My Easter Bonnet is a Jumpsuit!
Happy Easter! The longer days are a real tonic and I wonder whether you, like me, feel you are emerging blinking into the sunshine after this crazy long Winter - rather like Ratty and Mole at the beginning of “The Wind in the Willows”. After months of Netflix, I am ready to stretch, breathe and enjoy the outdoors.
Although I love my clothes and keep many of them for years, there is nothing like something new to give me a (probably brief) lift. Are you the same? My indulgence this Spring is the jumpsuit which I am wearing from the UK company, Weird Fish. This month’s newsletter is devoted to the topics suggested by said jumpsuit: the delights of Tencel and how to wear hard-to-wear colours.
First of all, why a jumpsuit? I know they are not the easiest when it comes to going to the loo but since they have become popular again, I have tried several and not been entirely happy for one reason or another. Part of my liking for this all-in-one garment stems from a lovely green one I had back in the 1980’s from Richard Shops. (Remember them?) I didn’t know then all that I know now about colour and style, but I remember clearly always feeling good in it and I think there must be something of that longing in my dogged persistence in trying to find the perfect one. Do you ever try to re-create some look you had from the past based on how it made you feel? My husband’s memory centres around meals he ate; mine tends to be much more around what I was wearing and how I felt. Now that I am super-aware of style and colour, I think of past outfits either with a shudder or with real affection.
We would need to have been living on Mars not to be aware of the damage to the environment caused by the clothes we wear and, more importantly, discard so what am I doing buying something new?. I am not quite hair-shirt enough to renounce buying new things but I totally admire a friend of mine and the wonderful Jane Fonda who have taken this step. To salve my conscience this purchase is made from an eco fabric – tencel. Tencel is one of the most sustainable fabrics in the world and comes from wood pulp. It feels rather like viscose but unlike viscose (which also comes from wood pulp) it doesn’t go through the same sort of planet un-friendly chemical process as viscose. I love the feel of it – a bit silky and drapes nicely. It is washable and we will see how prone to creasing it is but so far, so good!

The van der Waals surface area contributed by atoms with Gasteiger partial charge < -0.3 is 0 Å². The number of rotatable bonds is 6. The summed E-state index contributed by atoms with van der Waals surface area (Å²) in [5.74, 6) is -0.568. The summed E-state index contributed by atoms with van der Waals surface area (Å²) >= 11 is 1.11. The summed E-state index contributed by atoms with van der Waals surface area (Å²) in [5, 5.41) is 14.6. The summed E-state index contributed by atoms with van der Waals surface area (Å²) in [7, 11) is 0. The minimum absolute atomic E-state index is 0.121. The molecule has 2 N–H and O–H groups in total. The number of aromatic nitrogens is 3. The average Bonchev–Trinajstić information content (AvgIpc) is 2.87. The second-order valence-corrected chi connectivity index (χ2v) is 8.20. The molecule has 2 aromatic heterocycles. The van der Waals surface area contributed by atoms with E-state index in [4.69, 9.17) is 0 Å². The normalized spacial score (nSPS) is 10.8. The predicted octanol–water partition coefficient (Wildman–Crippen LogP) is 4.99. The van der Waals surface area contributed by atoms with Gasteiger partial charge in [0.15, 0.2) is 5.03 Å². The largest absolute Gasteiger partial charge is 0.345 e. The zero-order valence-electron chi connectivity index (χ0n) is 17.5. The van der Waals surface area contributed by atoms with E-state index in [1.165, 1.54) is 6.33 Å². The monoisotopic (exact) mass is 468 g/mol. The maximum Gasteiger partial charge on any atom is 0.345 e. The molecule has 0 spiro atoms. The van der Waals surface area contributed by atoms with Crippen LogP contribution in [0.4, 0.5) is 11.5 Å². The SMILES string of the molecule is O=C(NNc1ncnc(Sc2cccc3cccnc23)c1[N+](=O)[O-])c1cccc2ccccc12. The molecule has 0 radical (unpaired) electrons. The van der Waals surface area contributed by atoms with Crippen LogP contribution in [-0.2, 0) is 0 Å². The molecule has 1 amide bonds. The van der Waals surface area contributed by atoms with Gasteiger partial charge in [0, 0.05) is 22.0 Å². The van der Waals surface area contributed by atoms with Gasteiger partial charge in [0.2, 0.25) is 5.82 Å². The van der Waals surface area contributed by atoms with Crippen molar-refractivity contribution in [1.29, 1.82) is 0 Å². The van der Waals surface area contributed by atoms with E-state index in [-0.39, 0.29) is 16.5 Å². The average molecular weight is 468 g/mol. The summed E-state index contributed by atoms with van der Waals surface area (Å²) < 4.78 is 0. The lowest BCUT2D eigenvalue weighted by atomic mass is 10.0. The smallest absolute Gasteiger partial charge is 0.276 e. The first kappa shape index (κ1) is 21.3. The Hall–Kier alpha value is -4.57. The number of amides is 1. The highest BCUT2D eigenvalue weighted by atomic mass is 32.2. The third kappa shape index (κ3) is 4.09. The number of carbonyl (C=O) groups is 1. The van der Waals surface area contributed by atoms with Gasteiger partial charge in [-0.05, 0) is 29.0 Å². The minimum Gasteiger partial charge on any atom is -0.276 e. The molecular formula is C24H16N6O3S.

Confession time! I shocked myself by crossing two of my red lines:
- I bought it online and you will be right in reminding me that I don’t generally buy online because I like to support local boutiques and enjoy the social interaction with the owners. I need to see, feel and try on garments before buying but, as you know, none of that has been available since before Christmas. I succumbed!
- Colours you see on a screen are never reliable and when my jumpsuit arrived it wasn’t the lovely marine navy it appeared to be on my laptop. It is, when I look at it in daylight, nearer to a blue grey – lovely for someone with a cool skin tone. Mine is warm. Oh dear! For a couple of days it was destined to be returned, but it fitted perfectly and with the blue-grey being muted it does tick one of my colour boxes, The solution? Bring out the warmth of the orange medallion pattern of the fabric by using either my amber necklace or an orange scarf. Result? Happiness! You can watch my video about it here
Wearing hard-to-wear colours
You may have a number of garments in your wardrobe which you know don't do you any favours colourwise. This can include black. Clients sometimes panic when they come to me for a colour analysis session. They can see what they look best in (younger, healthier, more attractive) and they know they have many pieces which don't fall within that palette, but it is simply too daunting/expensive to throw everything out and start again. I tell them not to panic. The main thing is to have a really flattering colour near your face, so find a scarf, a necklace or a bolero/cardigan in one or more of YOUR colours. That way, you can make those not-so-great pieces work for you.